Saturday, April 24, 2010

Nora Ephron

For any artist most would agree that ones age, gender and ethnicity are bound to be expressed in the art they create. This is also true for the art of film making. For the most part, the films we typically see as that of the males perspective; and while they are entertaining, they are limiting. For some female directors and auteurs, film making is a way of teaching the audience about the female perspective. "I teach the kids how media works and how powerful it can be, how they can use if for their own ends. At the same time, I teach them about what a big responsibility working in media is" (Saalfield). One of the biggest problems women face is proving that their work can be taken seriously. Feminism is seen as being an ugly word, but the women in film are just striving for the same respect that men are shown. Questions like "Why did you make a film about women? Why is she focusing on details? [and] Why is she focusing on the look on a woman's face?" Should not be seen as bad film making, but just a different approach.

While some stray from making overtly feminine movies in order to avoid this stigma that comes along with being a female director, Nora Ephron has made a career of it. Her resume includes movies like Julie and Julia, Bewitched, You've Go Mail and Sleepless in Seattle. Some label them as ‘chick flicks,’ but these films have promoted strong female characters, that are not sexualized and are typically good role models for young women. Some of which have landed her Grammy noms, and sadly a Razzie or two. A lot of her criticism as a director is the romantic comedy genre that she embraces. She has said that "most men don't want to direct movies that aren't about them," but she continues to write and direct movies that she believes in.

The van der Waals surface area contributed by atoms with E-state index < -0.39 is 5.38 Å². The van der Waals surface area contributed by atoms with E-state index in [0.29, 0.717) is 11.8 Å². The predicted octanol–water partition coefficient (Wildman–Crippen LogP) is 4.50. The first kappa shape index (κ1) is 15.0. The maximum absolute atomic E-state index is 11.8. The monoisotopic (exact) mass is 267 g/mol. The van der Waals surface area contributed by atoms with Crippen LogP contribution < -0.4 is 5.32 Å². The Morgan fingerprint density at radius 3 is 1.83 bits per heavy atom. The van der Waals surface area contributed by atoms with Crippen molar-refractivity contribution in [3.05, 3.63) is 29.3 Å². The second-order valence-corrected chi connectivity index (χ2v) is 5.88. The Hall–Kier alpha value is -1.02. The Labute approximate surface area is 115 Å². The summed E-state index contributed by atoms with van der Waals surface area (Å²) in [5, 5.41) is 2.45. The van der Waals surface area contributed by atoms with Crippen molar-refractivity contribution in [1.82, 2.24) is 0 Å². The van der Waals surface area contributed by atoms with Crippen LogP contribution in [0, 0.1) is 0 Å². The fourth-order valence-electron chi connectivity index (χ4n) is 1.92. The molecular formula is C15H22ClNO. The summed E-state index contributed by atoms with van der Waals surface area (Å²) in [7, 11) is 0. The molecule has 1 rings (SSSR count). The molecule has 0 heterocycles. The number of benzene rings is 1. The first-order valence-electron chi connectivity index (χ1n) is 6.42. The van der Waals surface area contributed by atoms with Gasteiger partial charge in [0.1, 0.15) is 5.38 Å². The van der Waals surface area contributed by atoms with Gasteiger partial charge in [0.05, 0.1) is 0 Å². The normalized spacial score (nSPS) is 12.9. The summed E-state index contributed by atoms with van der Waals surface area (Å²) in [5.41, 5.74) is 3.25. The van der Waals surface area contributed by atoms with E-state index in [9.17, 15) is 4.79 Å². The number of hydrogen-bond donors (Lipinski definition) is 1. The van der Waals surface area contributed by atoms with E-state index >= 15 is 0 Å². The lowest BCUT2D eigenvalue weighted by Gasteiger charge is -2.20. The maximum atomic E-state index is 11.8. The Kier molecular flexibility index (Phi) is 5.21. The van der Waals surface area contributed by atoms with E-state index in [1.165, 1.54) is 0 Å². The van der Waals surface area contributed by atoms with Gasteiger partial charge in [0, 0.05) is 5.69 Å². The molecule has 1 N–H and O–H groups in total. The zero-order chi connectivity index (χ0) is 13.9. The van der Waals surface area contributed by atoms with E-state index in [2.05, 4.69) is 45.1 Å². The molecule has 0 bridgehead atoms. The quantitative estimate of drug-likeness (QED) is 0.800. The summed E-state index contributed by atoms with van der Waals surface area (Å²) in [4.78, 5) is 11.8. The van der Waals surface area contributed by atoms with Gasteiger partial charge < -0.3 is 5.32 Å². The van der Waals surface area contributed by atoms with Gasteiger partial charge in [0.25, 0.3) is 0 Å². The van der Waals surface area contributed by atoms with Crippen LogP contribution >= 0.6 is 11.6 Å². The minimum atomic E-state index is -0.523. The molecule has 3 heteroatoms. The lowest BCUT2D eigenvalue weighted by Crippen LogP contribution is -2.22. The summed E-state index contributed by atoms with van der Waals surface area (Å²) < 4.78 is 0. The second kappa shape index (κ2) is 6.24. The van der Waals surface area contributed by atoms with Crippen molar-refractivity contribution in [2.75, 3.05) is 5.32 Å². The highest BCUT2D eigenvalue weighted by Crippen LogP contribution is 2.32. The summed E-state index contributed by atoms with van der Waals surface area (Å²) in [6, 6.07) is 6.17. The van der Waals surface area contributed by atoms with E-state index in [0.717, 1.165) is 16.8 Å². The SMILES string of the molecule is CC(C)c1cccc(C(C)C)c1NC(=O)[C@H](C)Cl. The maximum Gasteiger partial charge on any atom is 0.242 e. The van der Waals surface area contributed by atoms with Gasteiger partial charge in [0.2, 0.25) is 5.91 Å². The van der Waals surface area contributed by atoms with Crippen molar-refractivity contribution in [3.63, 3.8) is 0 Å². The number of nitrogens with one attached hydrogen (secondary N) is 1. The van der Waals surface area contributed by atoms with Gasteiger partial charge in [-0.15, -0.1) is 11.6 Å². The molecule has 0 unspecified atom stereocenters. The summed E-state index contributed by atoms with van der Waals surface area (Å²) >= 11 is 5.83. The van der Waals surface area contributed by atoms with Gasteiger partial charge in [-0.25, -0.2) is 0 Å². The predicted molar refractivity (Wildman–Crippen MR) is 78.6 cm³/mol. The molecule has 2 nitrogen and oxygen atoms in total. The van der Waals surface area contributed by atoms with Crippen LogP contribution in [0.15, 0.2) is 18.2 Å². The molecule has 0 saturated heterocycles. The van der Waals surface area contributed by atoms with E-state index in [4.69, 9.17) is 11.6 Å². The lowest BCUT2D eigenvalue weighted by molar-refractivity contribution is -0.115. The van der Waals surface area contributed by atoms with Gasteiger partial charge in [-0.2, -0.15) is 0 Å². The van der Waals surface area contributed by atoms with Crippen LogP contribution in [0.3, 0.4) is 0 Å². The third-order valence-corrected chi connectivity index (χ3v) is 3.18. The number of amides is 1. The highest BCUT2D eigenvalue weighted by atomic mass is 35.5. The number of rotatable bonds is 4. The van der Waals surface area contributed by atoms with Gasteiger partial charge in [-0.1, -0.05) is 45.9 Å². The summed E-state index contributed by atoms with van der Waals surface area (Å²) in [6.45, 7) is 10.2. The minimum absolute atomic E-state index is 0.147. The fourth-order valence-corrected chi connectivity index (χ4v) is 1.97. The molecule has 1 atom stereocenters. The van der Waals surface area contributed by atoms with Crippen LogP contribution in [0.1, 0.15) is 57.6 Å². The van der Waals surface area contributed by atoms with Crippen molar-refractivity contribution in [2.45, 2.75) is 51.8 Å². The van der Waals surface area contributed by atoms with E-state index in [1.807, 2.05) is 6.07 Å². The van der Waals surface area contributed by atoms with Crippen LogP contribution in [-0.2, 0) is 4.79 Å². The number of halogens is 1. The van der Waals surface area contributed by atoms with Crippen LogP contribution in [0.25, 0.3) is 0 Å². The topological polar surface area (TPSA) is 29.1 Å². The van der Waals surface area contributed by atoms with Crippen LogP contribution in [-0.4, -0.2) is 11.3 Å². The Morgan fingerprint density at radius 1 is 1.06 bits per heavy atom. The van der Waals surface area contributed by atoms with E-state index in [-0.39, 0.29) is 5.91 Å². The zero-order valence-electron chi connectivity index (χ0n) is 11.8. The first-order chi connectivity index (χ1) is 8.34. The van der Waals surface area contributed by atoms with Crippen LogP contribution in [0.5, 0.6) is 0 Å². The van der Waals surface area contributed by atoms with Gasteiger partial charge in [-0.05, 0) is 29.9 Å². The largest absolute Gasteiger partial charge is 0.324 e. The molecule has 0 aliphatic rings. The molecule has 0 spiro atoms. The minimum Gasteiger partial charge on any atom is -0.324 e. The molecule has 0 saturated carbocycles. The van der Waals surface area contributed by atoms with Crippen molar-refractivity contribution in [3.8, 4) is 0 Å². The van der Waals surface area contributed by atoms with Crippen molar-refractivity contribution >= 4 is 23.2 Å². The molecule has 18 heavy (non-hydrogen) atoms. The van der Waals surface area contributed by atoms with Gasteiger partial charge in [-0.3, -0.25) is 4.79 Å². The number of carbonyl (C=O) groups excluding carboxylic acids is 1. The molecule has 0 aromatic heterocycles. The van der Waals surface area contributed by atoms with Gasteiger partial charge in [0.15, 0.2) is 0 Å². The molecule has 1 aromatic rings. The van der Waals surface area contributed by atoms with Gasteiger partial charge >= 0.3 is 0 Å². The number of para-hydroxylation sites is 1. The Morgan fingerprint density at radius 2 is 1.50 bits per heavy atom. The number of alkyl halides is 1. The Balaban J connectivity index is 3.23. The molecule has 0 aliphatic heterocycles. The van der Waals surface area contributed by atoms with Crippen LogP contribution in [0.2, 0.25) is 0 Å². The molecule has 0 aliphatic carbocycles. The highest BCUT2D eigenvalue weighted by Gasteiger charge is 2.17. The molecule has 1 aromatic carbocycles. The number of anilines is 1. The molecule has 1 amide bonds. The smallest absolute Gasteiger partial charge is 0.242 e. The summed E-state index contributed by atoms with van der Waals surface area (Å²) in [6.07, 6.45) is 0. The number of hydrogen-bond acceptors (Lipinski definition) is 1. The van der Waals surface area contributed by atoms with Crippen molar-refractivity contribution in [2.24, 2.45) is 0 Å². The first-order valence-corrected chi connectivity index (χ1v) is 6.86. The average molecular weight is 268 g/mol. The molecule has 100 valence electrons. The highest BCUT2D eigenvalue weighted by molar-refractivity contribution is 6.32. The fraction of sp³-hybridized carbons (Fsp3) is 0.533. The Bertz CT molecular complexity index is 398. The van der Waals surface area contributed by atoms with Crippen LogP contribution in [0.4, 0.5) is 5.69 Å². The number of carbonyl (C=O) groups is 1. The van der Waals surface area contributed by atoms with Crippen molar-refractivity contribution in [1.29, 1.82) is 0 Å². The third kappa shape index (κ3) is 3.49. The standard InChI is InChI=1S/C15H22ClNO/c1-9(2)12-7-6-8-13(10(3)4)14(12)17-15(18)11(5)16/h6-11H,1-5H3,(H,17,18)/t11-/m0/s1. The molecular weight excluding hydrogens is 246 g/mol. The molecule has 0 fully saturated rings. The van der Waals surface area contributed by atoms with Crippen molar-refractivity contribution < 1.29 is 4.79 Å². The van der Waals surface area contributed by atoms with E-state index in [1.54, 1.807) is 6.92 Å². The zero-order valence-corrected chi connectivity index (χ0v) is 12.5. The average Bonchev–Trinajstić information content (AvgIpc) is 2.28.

One of Ephron's first notable films about sex between women and men is When Harry Met Sally. In the film the the male character, Harry, believes that "men and women can't be friends because the sex part always gets in the way." The female character, Sally, challenges that theory, and although the main characters do end up in the end, the movie explores an emotional aspect of the relationship rather than having any physical images blur the concept of the relationship.

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